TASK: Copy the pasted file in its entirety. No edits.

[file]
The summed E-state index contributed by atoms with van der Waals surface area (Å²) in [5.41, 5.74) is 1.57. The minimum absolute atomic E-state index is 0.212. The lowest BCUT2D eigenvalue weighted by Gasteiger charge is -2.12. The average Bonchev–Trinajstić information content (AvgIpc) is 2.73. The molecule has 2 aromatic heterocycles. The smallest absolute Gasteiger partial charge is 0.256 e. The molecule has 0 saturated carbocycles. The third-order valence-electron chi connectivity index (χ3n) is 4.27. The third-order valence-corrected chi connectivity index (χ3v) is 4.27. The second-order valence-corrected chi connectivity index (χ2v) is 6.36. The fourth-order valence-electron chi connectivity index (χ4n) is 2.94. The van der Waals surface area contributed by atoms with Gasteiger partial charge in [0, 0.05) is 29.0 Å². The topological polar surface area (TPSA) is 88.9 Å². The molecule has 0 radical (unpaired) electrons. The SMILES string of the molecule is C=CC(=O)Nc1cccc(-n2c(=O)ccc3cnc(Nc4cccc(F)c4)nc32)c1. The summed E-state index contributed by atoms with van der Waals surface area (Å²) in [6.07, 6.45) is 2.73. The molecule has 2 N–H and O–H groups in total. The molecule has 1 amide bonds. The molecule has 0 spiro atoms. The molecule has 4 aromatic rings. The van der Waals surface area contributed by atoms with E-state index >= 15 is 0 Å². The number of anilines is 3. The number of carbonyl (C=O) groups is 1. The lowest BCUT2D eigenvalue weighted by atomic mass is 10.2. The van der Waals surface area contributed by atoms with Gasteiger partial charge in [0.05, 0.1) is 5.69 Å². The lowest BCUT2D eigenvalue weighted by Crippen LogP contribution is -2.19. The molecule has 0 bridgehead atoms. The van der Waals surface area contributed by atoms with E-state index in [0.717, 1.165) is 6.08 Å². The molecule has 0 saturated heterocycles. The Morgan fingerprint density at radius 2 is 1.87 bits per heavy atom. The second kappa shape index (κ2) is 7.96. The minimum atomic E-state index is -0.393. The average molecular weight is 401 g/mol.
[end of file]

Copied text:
The summed E-state index contributed by atoms with van der Waals surface area (Å²) in [5.41, 5.74) is 1.57. The minimum absolute atomic E-state index is 0.212. The lowest BCUT2D eigenvalue weighted by Gasteiger charge is -2.12. The average Bonchev–Trinajstić information content (AvgIpc) is 2.73. The molecule has 2 aromatic heterocycles. The smallest absolute Gasteiger partial charge is 0.256 e. The molecule has 0 saturated carbocycles. The third-order valence-electron chi connectivity index (χ3n) is 4.27. The third-order valence-corrected chi connectivity index (χ3v) is 4.27. The second-order valence-corrected chi connectivity index (χ2v) is 6.36. The fourth-order valence-electron chi connectivity index (χ4n) is 2.94. The van der Waals surface area contributed by atoms with Gasteiger partial charge in [0, 0.05) is 29.0 Å². The topological polar surface area (TPSA) is 88.9 Å². The molecule has 0 radical (unpaired) electrons. The SMILES string of the molecule is C=CC(=O)Nc1cccc(-n2c(=O)ccc3cnc(Nc4cccc(F)c4)nc32)c1. The summed E-state index contributed by atoms with van der Waals surface area (Å²) in [6.07, 6.45) is 2.73. The molecule has 2 N–H and O–H groups in total. The molecule has 1 amide bonds. The molecule has 0 spiro atoms. The molecule has 4 aromatic rings. The van der Waals surface area contributed by atoms with E-state index >= 15 is 0 Å². The number of anilines is 3. The number of carbonyl (C=O) groups is 1. The lowest BCUT2D eigenvalue weighted by atomic mass is 10.2. The van der Waals surface area contributed by atoms with Gasteiger partial charge in [0.05, 0.1) is 5.69 Å². The lowest BCUT2D eigenvalue weighted by Crippen LogP contribution is -2.19. The molecule has 0 bridgehead atoms. The van der Waals surface area contributed by atoms with E-state index in [0.717, 1.165) is 6.08 Å². The molecule has 0 saturated heterocycles. The Morgan fingerprint density at radius 2 is 1.87 bits per heavy atom. The second kappa shape index (κ2) is 7.96. The minimum atomic E-state index is -0.393. The average molecular weight is 401 g/mol.